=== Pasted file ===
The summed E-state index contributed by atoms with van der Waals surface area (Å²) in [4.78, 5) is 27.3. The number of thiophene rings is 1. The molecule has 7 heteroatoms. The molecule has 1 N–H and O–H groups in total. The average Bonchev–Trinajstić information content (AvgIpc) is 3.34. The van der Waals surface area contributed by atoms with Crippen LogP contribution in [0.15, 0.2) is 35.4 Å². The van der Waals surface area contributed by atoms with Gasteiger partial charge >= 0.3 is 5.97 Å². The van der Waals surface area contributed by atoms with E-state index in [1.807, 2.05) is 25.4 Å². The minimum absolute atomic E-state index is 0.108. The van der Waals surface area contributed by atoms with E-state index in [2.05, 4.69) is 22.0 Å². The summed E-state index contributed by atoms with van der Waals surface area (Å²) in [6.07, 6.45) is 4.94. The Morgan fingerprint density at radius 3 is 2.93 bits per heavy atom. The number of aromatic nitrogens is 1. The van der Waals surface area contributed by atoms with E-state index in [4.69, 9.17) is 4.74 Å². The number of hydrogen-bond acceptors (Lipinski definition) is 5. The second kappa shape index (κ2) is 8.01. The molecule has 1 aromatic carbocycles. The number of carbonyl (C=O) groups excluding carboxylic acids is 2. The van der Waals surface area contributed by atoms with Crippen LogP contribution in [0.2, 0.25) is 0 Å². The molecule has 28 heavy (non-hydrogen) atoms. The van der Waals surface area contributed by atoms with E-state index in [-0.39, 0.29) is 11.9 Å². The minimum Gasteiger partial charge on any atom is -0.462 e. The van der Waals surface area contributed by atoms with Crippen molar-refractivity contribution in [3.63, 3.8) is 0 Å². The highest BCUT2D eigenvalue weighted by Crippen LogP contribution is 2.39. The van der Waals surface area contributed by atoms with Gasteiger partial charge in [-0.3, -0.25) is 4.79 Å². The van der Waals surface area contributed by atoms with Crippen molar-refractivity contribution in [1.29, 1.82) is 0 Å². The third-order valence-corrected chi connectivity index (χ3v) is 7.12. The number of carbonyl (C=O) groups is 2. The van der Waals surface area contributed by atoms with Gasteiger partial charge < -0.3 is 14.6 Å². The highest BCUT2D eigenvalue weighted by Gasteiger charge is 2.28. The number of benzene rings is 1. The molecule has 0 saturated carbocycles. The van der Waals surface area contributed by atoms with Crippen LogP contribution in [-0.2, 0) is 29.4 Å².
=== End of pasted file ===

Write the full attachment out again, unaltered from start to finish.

The summed E-state index contributed by atoms with van der Waals surface area (Å²) in [4.78, 5) is 27.3. The number of thiophene rings is 1. The molecule has 7 heteroatoms. The molecule has 1 N–H and O–H groups in total. The average Bonchev–Trinajstić information content (AvgIpc) is 3.34. The van der Waals surface area contributed by atoms with Crippen LogP contribution in [0.15, 0.2) is 35.4 Å². The van der Waals surface area contributed by atoms with Gasteiger partial charge >= 0.3 is 5.97 Å². The van der Waals surface area contributed by atoms with E-state index in [1.807, 2.05) is 25.4 Å². The minimum absolute atomic E-state index is 0.108. The van der Waals surface area contributed by atoms with E-state index in [2.05, 4.69) is 22.0 Å². The summed E-state index contributed by atoms with van der Waals surface area (Å²) in [6.07, 6.45) is 4.94. The Morgan fingerprint density at radius 3 is 2.93 bits per heavy atom. The number of aromatic nitrogens is 1. The van der Waals surface area contributed by atoms with E-state index in [4.69, 9.17) is 4.74 Å². The number of hydrogen-bond acceptors (Lipinski definition) is 5. The second kappa shape index (κ2) is 8.01. The molecule has 1 aromatic carbocycles. The number of carbonyl (C=O) groups excluding carboxylic acids is 2. The van der Waals surface area contributed by atoms with Crippen LogP contribution in [0.2, 0.25) is 0 Å². The molecule has 28 heavy (non-hydrogen) atoms. The van der Waals surface area contributed by atoms with E-state index in [-0.39, 0.29) is 11.9 Å². The minimum Gasteiger partial charge on any atom is -0.462 e. The van der Waals surface area contributed by atoms with Crippen molar-refractivity contribution in [3.63, 3.8) is 0 Å². The highest BCUT2D eigenvalue weighted by Crippen LogP contribution is 2.39. The van der Waals surface area contributed by atoms with Gasteiger partial charge in [-0.3, -0.25) is 4.79 Å². The van der Waals surface area contributed by atoms with Crippen molar-refractivity contribution in [1.29, 1.82) is 0 Å². The third-order valence-corrected chi connectivity index (χ3v) is 7.12. The number of carbonyl (C=O) groups is 2. The van der Waals surface area contributed by atoms with Gasteiger partial charge < -0.3 is 14.6 Å². The highest BCUT2D eigenvalue weighted by Gasteiger charge is 2.28. The number of benzene rings is 1. The molecule has 0 saturated carbocycles. The van der Waals surface area contributed by atoms with Crippen LogP contribution in [-0.2, 0) is 29.4 Å².